A Culinary Tour of Tuscany
  1. T+L
  2. Tuscany

A Culinary Tour of Tuscany

Jasper James Stefano Falorni, an eighth-generation salumaio.
Guided by a culinary expert, Niloufar Motamed tracks down the best artisanal producers in northern Italy-from a cheese guru in Seggiano to a star vintner in Chianti.

The creator of the world's most expensive olive oil is
standing in a dusty parking lot beside Tuscany's
autostrada, hurling glass bottles against a concrete wall.
Thwuck…doink. Thwuck…doink. Remarkably, not one breaks. "See?" Armando Manni says
proudly. "I had these made specially in the
Veneto—the bottle is a half-inch thick. The
manufacturer thought I was crazy."

Crazy is certainly one way to describe Manni, an
Italian film director who happened upon an unexpected
second career in 1997. "When my son, Lorenzo, was born, I
wanted to give him the healthiest food I could find,"
he says. Immersing himself in research, Manni realized that
what manufacturers call extra-virgin olive oil is often of
an inferior grade, compromised by exposure to sunlight and
oxygen long before it's consumed. With the help of
scientists, Manni was able to bottle a "live" oil, which he
claims contains more cancer-fighting agents. He keeps his
product from oxidizing by topping it off with nitrogen; the
bottle's thick black glass protects it from sunlight.
Portions are small (only 3.4 ounces) so the oil stays fresh
from start to quick finish, and each comes marked
with a vintage and a "best before" date. Jean-Georges
Vongerichten, Charlie Trotter, Michel Troisgros, and Thomas
Keller are a few of Manni's devoted clients, each happy to
pay $7 an ounce for this ethereal liquid gold.

Brimming with passion and possessed of impeccable taste,
Manni embodies the term gusto, in both senses. (In
his Comme des Garçons suede jacket and handmade
leather boots, he also looks uncannily like Robert De
Niro.) The Rome native—who spends half his time in
Tuscany, where his olives are grown—recently opened
his black book and took me on a tour of the Italian
countryside. We tracked down vintners, cheesemakers, and
salumai who share Manni's intense enthusiasm and
rigorous devotion to craft, as well as family-owned
restaurants that still do things the old-fashioned way. The
culinary treasure trail starts here.

HONEY AND JAM La Parrina

At this rustic farmstead B&B south of Grosseto, the air
is scented with the same herbs and flowers that
flavor its wild honey—a heady conflation of
rosemary and eucalyptus made even more intense by the
strong sunshine. ("We need to find shadow," Manni
murmurs as we pull in. He's carrying precious
cargo—two cases of oil—and doesn't want it to
overheat in the parked car.) Agriturismi have
proliferated in Italy lately; La Parrina is one of the few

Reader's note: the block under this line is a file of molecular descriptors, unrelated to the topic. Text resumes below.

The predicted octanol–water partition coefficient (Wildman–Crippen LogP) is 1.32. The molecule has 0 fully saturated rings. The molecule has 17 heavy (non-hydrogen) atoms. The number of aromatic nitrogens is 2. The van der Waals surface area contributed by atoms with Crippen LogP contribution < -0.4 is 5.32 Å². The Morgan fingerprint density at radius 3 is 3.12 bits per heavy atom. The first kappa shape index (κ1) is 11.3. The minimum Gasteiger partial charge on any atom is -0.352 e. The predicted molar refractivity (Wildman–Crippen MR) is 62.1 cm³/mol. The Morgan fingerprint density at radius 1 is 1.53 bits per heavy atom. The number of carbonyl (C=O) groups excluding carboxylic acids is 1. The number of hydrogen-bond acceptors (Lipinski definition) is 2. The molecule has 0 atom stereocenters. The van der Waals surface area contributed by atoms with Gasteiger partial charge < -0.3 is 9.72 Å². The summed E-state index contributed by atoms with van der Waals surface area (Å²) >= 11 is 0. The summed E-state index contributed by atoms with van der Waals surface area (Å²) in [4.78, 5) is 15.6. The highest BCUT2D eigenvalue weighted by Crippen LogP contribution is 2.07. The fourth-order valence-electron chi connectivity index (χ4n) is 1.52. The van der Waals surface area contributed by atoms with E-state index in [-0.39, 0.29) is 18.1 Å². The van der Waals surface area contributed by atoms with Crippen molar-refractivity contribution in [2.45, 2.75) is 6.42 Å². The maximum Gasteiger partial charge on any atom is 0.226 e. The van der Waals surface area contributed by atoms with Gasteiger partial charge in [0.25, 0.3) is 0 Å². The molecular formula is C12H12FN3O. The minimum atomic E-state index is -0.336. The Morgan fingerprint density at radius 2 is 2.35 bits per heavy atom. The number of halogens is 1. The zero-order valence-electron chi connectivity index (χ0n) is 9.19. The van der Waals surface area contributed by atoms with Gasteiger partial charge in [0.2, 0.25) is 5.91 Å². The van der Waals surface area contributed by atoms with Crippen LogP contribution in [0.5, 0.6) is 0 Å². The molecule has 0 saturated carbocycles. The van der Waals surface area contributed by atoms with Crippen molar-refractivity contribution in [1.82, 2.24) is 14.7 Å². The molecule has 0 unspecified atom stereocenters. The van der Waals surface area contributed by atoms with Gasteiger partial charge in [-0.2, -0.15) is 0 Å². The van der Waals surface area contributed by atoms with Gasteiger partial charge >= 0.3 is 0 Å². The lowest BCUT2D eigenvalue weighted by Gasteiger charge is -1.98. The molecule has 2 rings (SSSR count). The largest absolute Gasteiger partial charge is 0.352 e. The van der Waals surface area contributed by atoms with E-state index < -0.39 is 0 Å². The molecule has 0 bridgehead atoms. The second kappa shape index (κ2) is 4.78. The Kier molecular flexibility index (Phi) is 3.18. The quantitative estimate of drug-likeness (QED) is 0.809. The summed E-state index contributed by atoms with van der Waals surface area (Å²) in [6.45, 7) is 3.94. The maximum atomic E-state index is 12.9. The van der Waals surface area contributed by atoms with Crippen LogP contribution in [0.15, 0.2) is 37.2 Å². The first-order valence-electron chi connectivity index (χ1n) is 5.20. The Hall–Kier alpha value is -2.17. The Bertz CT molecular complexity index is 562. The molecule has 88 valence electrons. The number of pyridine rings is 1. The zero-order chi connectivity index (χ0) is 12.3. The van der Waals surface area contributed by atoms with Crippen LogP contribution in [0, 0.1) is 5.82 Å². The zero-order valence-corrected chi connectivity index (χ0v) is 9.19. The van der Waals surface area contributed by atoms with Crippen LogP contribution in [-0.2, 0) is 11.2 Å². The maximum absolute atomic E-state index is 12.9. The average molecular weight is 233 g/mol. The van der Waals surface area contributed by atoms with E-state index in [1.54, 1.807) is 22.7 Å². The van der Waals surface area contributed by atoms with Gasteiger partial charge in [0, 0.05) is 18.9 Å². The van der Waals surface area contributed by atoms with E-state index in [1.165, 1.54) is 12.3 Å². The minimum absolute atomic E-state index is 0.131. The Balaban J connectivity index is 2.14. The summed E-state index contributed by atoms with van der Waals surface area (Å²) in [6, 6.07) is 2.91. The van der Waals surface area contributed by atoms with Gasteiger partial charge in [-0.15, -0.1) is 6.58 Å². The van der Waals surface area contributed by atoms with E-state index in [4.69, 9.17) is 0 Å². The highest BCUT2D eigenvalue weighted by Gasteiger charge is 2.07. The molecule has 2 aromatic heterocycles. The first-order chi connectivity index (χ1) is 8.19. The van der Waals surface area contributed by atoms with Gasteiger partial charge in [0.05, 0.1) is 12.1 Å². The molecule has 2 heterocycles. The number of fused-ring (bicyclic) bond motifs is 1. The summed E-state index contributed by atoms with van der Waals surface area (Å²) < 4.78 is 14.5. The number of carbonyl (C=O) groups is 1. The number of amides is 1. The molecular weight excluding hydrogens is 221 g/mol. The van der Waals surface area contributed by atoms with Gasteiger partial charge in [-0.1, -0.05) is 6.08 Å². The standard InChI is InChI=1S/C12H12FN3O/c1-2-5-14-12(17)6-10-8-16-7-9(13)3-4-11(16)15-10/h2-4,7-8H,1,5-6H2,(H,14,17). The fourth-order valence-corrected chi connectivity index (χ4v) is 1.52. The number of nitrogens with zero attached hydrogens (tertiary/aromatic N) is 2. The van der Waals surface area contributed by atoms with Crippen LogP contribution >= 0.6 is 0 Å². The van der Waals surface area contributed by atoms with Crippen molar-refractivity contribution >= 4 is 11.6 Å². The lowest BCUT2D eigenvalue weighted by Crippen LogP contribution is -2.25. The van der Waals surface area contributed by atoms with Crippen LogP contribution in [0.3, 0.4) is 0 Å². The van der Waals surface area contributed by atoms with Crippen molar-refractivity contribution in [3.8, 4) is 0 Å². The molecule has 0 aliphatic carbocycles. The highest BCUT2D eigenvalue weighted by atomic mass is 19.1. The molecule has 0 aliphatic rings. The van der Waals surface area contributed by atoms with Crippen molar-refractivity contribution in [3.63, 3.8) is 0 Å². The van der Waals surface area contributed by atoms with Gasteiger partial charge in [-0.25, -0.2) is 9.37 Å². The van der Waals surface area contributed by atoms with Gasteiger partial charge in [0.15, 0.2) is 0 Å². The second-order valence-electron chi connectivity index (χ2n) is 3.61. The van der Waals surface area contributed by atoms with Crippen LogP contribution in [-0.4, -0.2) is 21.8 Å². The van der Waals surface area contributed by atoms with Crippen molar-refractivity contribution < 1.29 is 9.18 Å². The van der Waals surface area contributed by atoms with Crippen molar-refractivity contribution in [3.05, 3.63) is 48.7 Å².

selling high-grade products that are every bit the equal of
the setting. We stop at the farm stand to buy jars of
house-made jams (kiwi, kumquat marmalade,
lemon-and–golden apple), as well as organic lettuces
and herbs grown on the property. The owners also create
fantastic cheeses, including an 18-month-aged
caprino that's rich and dense. A tasting room for
pairings of wine, cheese, and jams makes it easy to decide
which to take home. Km 146,  Via Aurelia,
Albinia; 39-0564/862-626.

PAPPA REALE Ristorante Petronio

"Maremma is like Texas," says Petronio Scalabrelli, dressed
in blue jeans, plaid shirt, and suspenders. At his humble
restaurant in the heart of Italy's cowboy country, the
walls are covered with sepia-toned photographs of ranch
life in the early 1900's. The meal begins with fava beans
and purple baby carciofi, which Scalabrelli plucked
from his garden an hour earlier, served raw with a drizzle
of salted olive oil. Next comes the signature pappa
reale,
a pillow-shaped potato pasta resembling an
oversized, airy gnocchi, lightly swathed in a tart
pork-and-beef ragù. It's followed by a
grass-fed Florentine steak, seared on lava rock. Eggy,
almond-dotted biscotti and house-made limoncello signal the end of the show. And that's just lunch. 74
Strada Statale, Marsiliana; 39-0564/606-345; lunch for two
$60.

CHEESE Caseificio Seggiano

As we drive north, wild fennel overtakes guardrails, and
forests of Mediterranean pine are replaced by endless
fields of red poppies. We are heading to see
Francesco Tamburelli, a cheesemaker who produces some of
Italy's best pecorino di fossa, aged for seven
months in wells lined with straw. Twelve years ago, this
handsome Roman businessman fell in love and moved to
Seggiano to join his fiancée's family
business. Today, the small factory is creating
one-of-a-kind cheeses, including a mellow pecorino
dolce
that inspires compulsive eating. Visit in the
early morning to get a bite of the still-warm, buttery
ricotta just after it's made. Via Privata, Seggiano;
39-0564/950-034; tours by appointment only.

BRUNELLO Siro Pacenti

The road to Montalcino has sweeping vistas of the Tuscan
countryside: ocher-hued villas on hilltops, cypress trees,
neon-green expanses. As we approach a long driveway, Manni
raves about Siro Pacenti's wines, which he loves so much
that he bought a case for his son's future cellar when he
was born. The standout Brunello de Montalcino is a complex
Sangiovese with powerful spice and red-fruit flavors, a